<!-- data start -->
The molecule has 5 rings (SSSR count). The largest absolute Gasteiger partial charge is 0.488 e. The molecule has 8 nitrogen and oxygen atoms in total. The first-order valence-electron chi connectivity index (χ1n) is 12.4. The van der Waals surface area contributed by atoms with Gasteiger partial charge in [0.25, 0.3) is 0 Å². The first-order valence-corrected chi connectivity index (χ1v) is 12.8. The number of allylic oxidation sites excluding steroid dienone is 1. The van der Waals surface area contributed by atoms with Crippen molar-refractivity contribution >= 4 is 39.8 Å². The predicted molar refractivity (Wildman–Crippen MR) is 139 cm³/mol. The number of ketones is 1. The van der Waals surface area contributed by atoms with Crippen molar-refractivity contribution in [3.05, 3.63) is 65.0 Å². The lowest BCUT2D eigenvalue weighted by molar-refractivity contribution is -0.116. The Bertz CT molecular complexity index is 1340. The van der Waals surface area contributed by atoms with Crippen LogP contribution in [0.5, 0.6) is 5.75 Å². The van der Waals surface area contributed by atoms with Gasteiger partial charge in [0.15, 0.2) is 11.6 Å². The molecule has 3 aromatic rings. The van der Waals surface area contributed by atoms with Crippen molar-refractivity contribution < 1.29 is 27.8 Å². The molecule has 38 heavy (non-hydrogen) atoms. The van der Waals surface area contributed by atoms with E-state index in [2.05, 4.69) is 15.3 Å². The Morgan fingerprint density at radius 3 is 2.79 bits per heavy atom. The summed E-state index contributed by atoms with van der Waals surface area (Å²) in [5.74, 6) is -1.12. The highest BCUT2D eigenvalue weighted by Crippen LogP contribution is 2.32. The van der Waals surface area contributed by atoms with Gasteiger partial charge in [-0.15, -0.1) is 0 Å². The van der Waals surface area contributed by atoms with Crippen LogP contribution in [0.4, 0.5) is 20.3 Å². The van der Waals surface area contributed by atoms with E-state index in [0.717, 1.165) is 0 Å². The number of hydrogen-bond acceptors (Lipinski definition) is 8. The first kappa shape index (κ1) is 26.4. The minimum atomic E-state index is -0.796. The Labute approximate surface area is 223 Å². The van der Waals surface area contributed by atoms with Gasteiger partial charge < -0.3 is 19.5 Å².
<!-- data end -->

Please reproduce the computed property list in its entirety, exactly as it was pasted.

The molecule has 5 rings (SSSR count). The largest absolute Gasteiger partial charge is 0.488 e. The molecule has 8 nitrogen and oxygen atoms in total. The first-order valence-electron chi connectivity index (χ1n) is 12.4. The van der Waals surface area contributed by atoms with Gasteiger partial charge in [0.25, 0.3) is 0 Å². The first-order valence-corrected chi connectivity index (χ1v) is 12.8. The number of allylic oxidation sites excluding steroid dienone is 1. The van der Waals surface area contributed by atoms with Crippen molar-refractivity contribution >= 4 is 39.8 Å². The predicted molar refractivity (Wildman–Crippen MR) is 139 cm³/mol. The number of ketones is 1. The van der Waals surface area contributed by atoms with Crippen molar-refractivity contribution in [3.05, 3.63) is 65.0 Å². The lowest BCUT2D eigenvalue weighted by molar-refractivity contribution is -0.116. The Bertz CT molecular complexity index is 1340. The van der Waals surface area contributed by atoms with Crippen LogP contribution in [0.5, 0.6) is 5.75 Å². The van der Waals surface area contributed by atoms with Gasteiger partial charge in [0.15, 0.2) is 11.6 Å². The molecule has 3 aromatic rings. The van der Waals surface area contributed by atoms with Crippen molar-refractivity contribution < 1.29 is 27.8 Å². The molecule has 38 heavy (non-hydrogen) atoms. The van der Waals surface area contributed by atoms with E-state index in [2.05, 4.69) is 15.3 Å². The Morgan fingerprint density at radius 3 is 2.79 bits per heavy atom. The summed E-state index contributed by atoms with van der Waals surface area (Å²) in [5.74, 6) is -1.12. The highest BCUT2D eigenvalue weighted by Crippen LogP contribution is 2.32. The van der Waals surface area contributed by atoms with Gasteiger partial charge in [-0.15, -0.1) is 0 Å². The van der Waals surface area contributed by atoms with Crippen LogP contribution in [0.4, 0.5) is 20.3 Å². The van der Waals surface area contributed by atoms with E-state index in [0.717, 1.165) is 0 Å². The number of hydrogen-bond acceptors (Lipinski definition) is 8. The first kappa shape index (κ1) is 26.4. The minimum atomic E-state index is -0.796. The Labute approximate surface area is 223 Å². The van der Waals surface area contributed by atoms with Gasteiger partial charge < -0.3 is 19.5 Å².